Those two weeks seemed to drag by. Each night I would draft and revise my lecture materials, anxious to convey the most important truths to a bunch of felons, all in prison for some type of crime. Sunday, March 3, finally arrived. I was told to be at the gate promptly at 1:00 p.m., which I did. After getting directions to the main building, I presented my credentials to a woman behind a steel wall with a small opening. I informed her and three other officers that I was scheduled to make a two-hour presentation on Esther in the chapel. They told me to wait while they did a “background check.” I waited outside in the hot sun. No place to sit. I waited some more. Twice over someone inside barked about more background checks. At 1:45 one of the officers brought out a metal chair and offered me a spot in the shade. I waited some more! Finally, at 2:20 p.m. a female officer invited me inside for a metal screening, which failed the first time. My belt had a metal clip to it. At that point this officer, now quite pleasant, asked me why I was so late in arriving. I politely informed her that I had not been late. She offered me a feeble apology and told me to wait outside in an enclosed area: “Someone will come and get you and take you to the chapel.” After a few minutes, a heavy-set officer appeared from a distant office, trudging slower that a sick turtle. The chapel was locked. He had a key.

About the same time a group of men began forming along the other side of the road. At first there were only a dozen, but more kept appearing from other buildings. The white board that was promised turned out to be very green, but the chalk was white. One of the men quickly came forward and asked me why I had been delayed. He told me that the warden had sent out an earlier announcement that the meeting in the chapel had been cancelled, since the speaker had not shown up. The men, therefore, had gone back to their units.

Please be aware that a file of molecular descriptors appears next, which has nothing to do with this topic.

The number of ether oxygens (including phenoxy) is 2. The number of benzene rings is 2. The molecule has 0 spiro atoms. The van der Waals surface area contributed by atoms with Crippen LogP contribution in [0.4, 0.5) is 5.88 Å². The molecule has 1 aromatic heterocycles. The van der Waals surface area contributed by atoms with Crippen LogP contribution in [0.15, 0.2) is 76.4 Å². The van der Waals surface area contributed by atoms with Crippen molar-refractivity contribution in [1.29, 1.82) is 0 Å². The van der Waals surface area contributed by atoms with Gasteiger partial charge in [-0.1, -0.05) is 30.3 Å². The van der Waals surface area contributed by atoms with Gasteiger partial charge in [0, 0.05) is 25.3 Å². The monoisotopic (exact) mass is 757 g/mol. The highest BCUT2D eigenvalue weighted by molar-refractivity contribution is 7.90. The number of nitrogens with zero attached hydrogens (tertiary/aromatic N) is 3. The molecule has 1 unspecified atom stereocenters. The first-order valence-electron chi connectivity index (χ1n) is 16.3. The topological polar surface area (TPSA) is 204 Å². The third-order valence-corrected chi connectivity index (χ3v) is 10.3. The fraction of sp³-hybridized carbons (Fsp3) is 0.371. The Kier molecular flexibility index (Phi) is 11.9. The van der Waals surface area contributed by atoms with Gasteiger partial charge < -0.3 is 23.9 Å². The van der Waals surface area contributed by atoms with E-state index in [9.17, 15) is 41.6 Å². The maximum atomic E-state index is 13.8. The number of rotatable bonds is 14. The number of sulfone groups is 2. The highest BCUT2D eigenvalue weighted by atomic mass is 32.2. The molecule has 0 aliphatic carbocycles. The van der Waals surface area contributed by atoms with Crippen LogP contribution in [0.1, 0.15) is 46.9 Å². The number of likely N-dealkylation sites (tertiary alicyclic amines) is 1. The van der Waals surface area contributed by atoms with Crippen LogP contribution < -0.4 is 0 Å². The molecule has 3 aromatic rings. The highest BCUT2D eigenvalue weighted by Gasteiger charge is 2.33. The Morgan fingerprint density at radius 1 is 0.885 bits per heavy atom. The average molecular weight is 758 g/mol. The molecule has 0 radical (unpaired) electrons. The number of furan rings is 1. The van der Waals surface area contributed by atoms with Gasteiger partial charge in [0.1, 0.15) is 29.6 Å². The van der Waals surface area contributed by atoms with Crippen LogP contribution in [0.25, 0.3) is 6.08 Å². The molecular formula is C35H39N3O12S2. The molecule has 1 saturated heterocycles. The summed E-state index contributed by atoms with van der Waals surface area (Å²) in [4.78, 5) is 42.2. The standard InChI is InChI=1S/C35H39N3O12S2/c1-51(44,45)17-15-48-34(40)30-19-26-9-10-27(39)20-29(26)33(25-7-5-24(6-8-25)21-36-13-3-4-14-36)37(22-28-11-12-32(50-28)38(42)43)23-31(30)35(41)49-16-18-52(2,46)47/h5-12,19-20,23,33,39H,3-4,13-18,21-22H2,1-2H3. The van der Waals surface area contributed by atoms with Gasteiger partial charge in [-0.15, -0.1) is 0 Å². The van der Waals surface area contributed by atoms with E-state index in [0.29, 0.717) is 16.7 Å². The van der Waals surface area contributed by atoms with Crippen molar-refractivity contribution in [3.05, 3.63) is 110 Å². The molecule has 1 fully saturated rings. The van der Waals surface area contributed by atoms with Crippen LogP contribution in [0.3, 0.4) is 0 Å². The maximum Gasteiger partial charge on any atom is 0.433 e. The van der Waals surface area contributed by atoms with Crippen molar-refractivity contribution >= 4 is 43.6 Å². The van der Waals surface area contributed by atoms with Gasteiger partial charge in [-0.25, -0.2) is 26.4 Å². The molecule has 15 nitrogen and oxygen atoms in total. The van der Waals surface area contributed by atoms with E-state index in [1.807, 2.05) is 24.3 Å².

At 2:20 the warden had come back on the PA and announced my arrival. Whoever was interested should head for the chapel. Ten minutes later we were finally ready to start. Approximately twenty men had gathered to hear about Esther. I inquired about time allotments. The guard said that we could stay until 3:55 but had to be out before 4:00.

I twisted and scrambled my lecture notes and jumped in. The men were very attentive. They kept their eyes riveted on me and peppered me with some beautiful, profound questions. They knew their Bibles! They had read all of Esther and formed their own opinions. One in particular thought I was being too hard on the beautiful queen. He was perceptive, persistent, and polite. I love such students. They want the truth and are willing to dig deeply for it. Near the end I gave them opportunity to ask their questions. Often I was struck by their faith, their love for God’s Word, and their desire to learn more.

After surviving the frustrations of bureaucratic malfeasance, I enjoyed every minute of my visit with these inmates. They are godly people who have made some tragic mistakes. They are paying a price. But, because of their love for God’s Word, they are experiencing profound peace. They want to grow in their faith. They want the warden to offer more learning opportunities. They are children of their heavenly Father.

Before parting, I offered one copy of  The Outlook for the library and told them about getting their own subscription. I also put one copy of Esther in their library. It may soon get devoured. I also offered a prayer, thanking God for what he is doing in the Avon Park Correctional Facility. He loves those men!

Cordially, in Christ,

Norm De Jong

Dr. Norman De Jong is a semi-retired minister in the Orthodox Presbyterian Church.